As a student I had the privilege of working for a young math professor who was very generous, with me and others, in giving co-authorship credit and I have always appreciated it. Whatever it cost him in the short run it has paid off over his career in the gratitude and respect of his peers.


#8 -

Extremely well said.


Reminds me of a friend's idea for the academic chain letter...add the person at the top as a co-author on your next paper, add your name to the bottom, and send off to 5 colleagues (preferably in wildly different fields).

science minded

It is not always easy working with others. I tried collaborating with a friend (with whom I had been talking about science for more than 30 years. I had developed writer's block and so met one on one with him for about 2-3 days and the conversation was helpful in the long run. But in the end, I found myself unable to do science this way. My friend's personality was too overbearing and my own need to work this out for and by myself too powerful. So the collaboration ended. I still have reason to consider my friend's contribution to my own work as important (necessary) and will credit where credit is due.

This is not to say that all collaborations don't succeed and that they all are the same. . One of my first research jobs was in the research department of an insurance company. There were three of us and because we worked so well together, we were able to write a paper that was the result of our throwing around our different ideas and we succeeded. Perhaps it is a matter of the circumstances. I know of another successful collaboration between two colleagues.. But In that case, the author's worked independently and held quite different views. They would send each other materials by mail and, despite their differences, apparently had developed a good working relationship .

And then my husband and i have collaborated on numerous occasions- of writing ads and promotional materials based upon the research that I did or that we both did..I must admit- it has always been a great experience.

And come to think of it, if I had to list everyone who made a contribution to the book that I am now writing , there would be too many people to name whose ideas in some way influenced my own. So at what point does the individual take credit for the work they did whcih is somewhat based upon what others already have accomplished..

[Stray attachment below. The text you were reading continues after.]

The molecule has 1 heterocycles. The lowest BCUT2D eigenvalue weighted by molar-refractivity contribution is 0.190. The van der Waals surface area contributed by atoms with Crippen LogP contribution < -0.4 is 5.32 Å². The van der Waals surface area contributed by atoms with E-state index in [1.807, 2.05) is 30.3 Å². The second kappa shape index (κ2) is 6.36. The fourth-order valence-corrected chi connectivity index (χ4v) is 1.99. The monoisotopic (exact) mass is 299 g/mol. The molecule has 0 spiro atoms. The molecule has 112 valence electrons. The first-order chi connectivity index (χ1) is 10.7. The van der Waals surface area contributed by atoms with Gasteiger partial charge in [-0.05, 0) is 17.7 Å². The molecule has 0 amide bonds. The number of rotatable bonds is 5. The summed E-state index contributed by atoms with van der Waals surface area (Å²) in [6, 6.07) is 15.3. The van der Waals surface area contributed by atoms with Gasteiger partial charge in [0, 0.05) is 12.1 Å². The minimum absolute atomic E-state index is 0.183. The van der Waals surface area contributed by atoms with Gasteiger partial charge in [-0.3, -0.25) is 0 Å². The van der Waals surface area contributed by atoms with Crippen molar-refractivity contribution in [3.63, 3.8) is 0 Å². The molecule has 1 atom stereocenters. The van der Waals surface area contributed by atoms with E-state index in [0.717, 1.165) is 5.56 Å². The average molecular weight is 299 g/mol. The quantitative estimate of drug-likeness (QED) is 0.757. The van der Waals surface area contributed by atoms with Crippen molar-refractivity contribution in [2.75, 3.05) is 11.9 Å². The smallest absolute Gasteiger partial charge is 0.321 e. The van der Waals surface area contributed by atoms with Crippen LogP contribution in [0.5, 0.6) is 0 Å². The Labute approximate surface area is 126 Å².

I have a comment and a question.
Comment: The idea of cooking up an ultimate citation formula for measuring or incentivizing scientific research seems to me largely fruitless. The main issue is this: What if you had perfect data about the whole future of every detail of the universe and could calculate anything? What then would define scientific impact? That is, all of these crude citation counting measures are presumably attempts to measure some approximation of that ultimate thing, but no-one has a good idea of what that ultimate thing is. Whatever the ultimate measure, probably H-index is closer to it than is the total number of papers, say. But resolving finer than that with co-author counts and so on seems fruitless.

Largely unrelated question: Now that you are on to the economics of academics here is a question. Does anyone know a reasonable scheme for partitioning teaching effort within a department? Some courses are easier to teach than others. Some are more fun than others. Is there a reasonable bidding scheme for partitioning teaching and other departmental service?



The incentives from the university's standpoint are often quite clear. They prefer to have a professor with 20 joint publications to the same prof with 10 singly authored ones. Indeed, even the ability to co-author with other successful researchers is itself an important signal about networking ability and will increase the fame of the professor and his institution disproportionately to any actual contribution.


Hehe... reminds me of this story from the Annals of Improbable Research
More Scientists Join Gangs

More and more, more and more scientists are ganging up to write research studies. It's no longer unusual to see a paper that lists more than 500 - that's five hundred - co-authors.


If there were a prize for the largest number of co-authors, it would have gone to the 2,512 people credited with writing Precision Electroweak Measurements on the Z Resonance, which appeared in the journal Physics Reports in 2006. That's a mild elevation from the previous record of 2,458 co-authors, attained just two years earlier…


This is one market that will, much sooner than later, prove efficient.

Juan-Camilo Cardenas

I'd like to see the evidence supporting the scheme of academic friends adding each other's names in papers to augment the bonus of each other.

It is plausible, yes!, it is just wrong and have never heard of it in academia. Smart people who publish in top journals have more interesting or easier ways of making money.